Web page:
Tuesday 23 July 2019

Neil Francis: Robbie Henshaw's try is up there with Simon Geoghegan and Shane Horgan as one of our greatest finishes

Robbie Henshaw's try a sublime piece of skill, athleticism and instinct

Neil Francis

Neil Francis

It was about 10.0pm. The carriage was empty as Simon Geoghegan and journalist David Walsh sat down. The train lurched into life as the door closed over.

They had just about made it from Bath RFC training ground to the station. It would be close to midnight before they got to Paddington.

The reason for their shared journey was that Walsh wanted to do a piece on the work/life balance that Geoghegan had engaged in as a solicitor for Rosling-King and his alter ego as a flying wing for Bath RFC. The choke-damp drudgery of the commute, the training and the commute back to London three times a week should have told Walsh that there would be no gems in his copy that week. The journalist himself will tell you that he doesn't produce stock pieces, but that was all he had - that was until the British Rail second-class cabin rolled into Swindon.

Geoghegan had just been served a dowdy and unappetising steak and kidney pie as the train came to a halt. Thirty seconds later, 500 drunken Millwall supporters descended upon the train. They had lost in the quarter-final of the League Cup and a blue tide of boorishness and yobbery infused its way into the carriage.

Ruminating on the change of circumstance, Geoghegan was about to take a second bite out of his pie when a large tattooed arm reached out and grabbed it off his plate. Biffa Bacon was hungry, too, and he had 50 of his mates with him in the carriage. He could do anything he wanted on that train.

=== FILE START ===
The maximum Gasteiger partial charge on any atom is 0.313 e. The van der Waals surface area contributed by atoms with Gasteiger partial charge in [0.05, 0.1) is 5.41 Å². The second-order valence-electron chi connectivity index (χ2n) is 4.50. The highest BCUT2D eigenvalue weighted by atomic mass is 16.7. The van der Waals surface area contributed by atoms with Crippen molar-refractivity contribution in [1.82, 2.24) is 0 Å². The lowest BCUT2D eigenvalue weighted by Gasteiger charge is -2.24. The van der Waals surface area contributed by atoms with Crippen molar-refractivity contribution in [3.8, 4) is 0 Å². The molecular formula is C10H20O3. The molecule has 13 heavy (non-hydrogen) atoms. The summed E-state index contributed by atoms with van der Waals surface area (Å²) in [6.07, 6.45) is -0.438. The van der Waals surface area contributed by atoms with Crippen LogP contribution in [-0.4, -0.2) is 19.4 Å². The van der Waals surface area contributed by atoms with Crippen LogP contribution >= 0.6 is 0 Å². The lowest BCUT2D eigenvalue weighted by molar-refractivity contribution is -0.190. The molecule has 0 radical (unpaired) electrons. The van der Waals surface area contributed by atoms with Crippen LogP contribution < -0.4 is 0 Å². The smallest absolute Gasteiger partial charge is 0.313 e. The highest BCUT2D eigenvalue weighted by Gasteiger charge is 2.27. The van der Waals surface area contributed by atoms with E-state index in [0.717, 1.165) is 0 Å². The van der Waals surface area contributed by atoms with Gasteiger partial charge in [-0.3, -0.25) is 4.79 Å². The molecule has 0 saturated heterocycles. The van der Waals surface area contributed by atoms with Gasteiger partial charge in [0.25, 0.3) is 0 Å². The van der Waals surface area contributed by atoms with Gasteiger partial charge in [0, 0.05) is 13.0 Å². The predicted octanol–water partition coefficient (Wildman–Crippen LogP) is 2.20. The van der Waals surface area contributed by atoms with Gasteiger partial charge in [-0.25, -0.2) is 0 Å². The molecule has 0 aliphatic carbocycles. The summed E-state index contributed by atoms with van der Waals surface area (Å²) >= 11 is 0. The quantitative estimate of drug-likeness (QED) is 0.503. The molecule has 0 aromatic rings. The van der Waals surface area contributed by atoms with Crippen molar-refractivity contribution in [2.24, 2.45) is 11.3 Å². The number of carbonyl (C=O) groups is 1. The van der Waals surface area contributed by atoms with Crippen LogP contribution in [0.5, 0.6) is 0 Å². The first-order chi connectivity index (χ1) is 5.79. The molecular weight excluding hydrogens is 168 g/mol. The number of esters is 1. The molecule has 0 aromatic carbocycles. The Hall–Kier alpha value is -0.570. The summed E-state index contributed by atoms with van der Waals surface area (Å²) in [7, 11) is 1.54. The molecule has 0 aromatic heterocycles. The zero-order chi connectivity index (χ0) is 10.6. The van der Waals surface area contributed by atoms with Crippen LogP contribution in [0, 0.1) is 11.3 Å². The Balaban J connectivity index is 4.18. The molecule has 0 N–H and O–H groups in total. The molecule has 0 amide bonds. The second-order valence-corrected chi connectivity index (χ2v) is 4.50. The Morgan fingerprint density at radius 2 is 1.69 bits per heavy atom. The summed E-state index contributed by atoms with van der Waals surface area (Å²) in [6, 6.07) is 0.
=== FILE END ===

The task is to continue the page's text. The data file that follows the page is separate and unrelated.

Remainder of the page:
"Call the police?"

Simon Geoghegan of Ireland on the attack against England, Five Nations, 1994
Simon Geoghegan of Ireland on the attack against England, Five Nations, 1994
Shane Horgan, Ireland, touches down the ball to score his side's last minute try. RBS 6 Nations 2006

"Yes indeed and how many of them will there be?"

The pie was about six inches from the thug's mouth when a firm and deliberate hand clasped Biffa's wrist and prevented him from taking a bite. Geoghegan looked at the pie thief straight in the eye. He didn't blink. He said nothing. Everything stopped and time momentarily stood still.

Three things happened at the same time in this moment. Walsh finally acknowledged his imperfections and silently made peace with his maker, whom he was certain he would be meeting in the very near future.

Biffa assessed the situation. With 50 feral yobs behind him, no one in their right mind would challenge him; 999,999 people would have let him off with the pie - maybe this blonde streak of defiance was one in a million. Biffa looked at the risk/reward analysis. The force was strong with this one.

Geoghegan? 50 drunken yobs in Biffa's corner, but there was only going to be one winner.